Brit online retailer 'runs' store site with Commodore 64s, PETs
All a sham, Ebuyer.com admits, but some aren't amused
Computerworld - A British online retailer "runs" its Web site using a bunch of obsolete home computers from the early 1980s, according to Internet monitoring company Netcraft Ltd.
Information delivered by Netcraft's site report for U.K.-based technology retailer Ebuyer.com claims that the online store's server software runs off a pair of Commodore PETS, two Commodore 64s, three Sinclair ZX Spectrums, an MSX Toshiba HX-10, one Dragon 32 and a Cray supercomputer.
With the exception of the Cray -- the model wasn't specified -- no system on the Ebuyer.com server list was made after 1984. The most RAM any of the original machines contained was 64KB and several, including the PET, Toshiba and Dragon, had half or less than half that much memory.
Of course, the list is bogus, an Ebuyer.com system administrator admitted on the company's own customer forum yesterday, several hours after the British technology site Channel Register ran a story about the Netcraft findings. "We added these bogus Server strings ages ago, partly as an in-joke and partly to confuse would-be crackers who like to nose around more than they should," said someone identified as "James" on the forum. "It's only taken them a good year or so to notice!"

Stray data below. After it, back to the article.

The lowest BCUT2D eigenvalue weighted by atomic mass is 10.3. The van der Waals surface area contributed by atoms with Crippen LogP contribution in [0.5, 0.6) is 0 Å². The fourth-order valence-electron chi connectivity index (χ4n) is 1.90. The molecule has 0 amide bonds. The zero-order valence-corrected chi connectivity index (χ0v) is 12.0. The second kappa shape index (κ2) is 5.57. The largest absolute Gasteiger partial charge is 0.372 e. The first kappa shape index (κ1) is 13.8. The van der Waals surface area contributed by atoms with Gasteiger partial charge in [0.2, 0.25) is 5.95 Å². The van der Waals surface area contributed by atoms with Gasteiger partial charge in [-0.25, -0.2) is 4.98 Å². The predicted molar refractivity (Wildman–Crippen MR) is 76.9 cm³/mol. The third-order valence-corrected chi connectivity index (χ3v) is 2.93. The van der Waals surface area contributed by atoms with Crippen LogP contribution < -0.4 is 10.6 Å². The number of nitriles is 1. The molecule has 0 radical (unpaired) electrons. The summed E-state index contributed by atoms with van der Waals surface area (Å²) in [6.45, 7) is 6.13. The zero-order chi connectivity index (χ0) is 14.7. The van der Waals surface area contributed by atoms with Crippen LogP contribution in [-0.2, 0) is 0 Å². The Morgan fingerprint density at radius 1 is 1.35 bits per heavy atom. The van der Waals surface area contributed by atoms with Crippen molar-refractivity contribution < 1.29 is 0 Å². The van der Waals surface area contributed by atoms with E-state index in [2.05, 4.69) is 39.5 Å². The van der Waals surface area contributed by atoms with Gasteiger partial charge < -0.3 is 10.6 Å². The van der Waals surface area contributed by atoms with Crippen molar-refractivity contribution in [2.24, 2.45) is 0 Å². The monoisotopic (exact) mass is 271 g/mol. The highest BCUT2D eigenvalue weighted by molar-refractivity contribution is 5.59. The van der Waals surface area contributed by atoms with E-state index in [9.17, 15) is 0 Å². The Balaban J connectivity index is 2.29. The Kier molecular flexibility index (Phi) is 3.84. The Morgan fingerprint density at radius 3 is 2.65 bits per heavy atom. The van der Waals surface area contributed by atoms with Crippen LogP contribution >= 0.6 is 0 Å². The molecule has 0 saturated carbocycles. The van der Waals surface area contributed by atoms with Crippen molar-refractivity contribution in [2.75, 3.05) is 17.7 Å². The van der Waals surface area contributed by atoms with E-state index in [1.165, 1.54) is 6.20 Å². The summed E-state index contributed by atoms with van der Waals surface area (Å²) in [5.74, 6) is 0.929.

But the list had some users going. "I am very very impressed with the IT staff there though, I've never heard of Apache running with less than 6 megs of memory (OS included) before," wrote "corrine" in a comment posted to the Channel Register story. Most, however, figured it was all a joke, though some didn't see much humor in the fakery.
"If only the ebuyer.com website didn't respond like it really *was* run on a Commode [sic] 64 this would be more amusing," an unidentified reader said.
Ebuyer.com has made the news earlier this year, but for decidedly unfunny reasons. In February and again in April, for instance, the online retailer stole sales copy from rivals and posted it verbatim on its own site, according to reports by the Channel Register.
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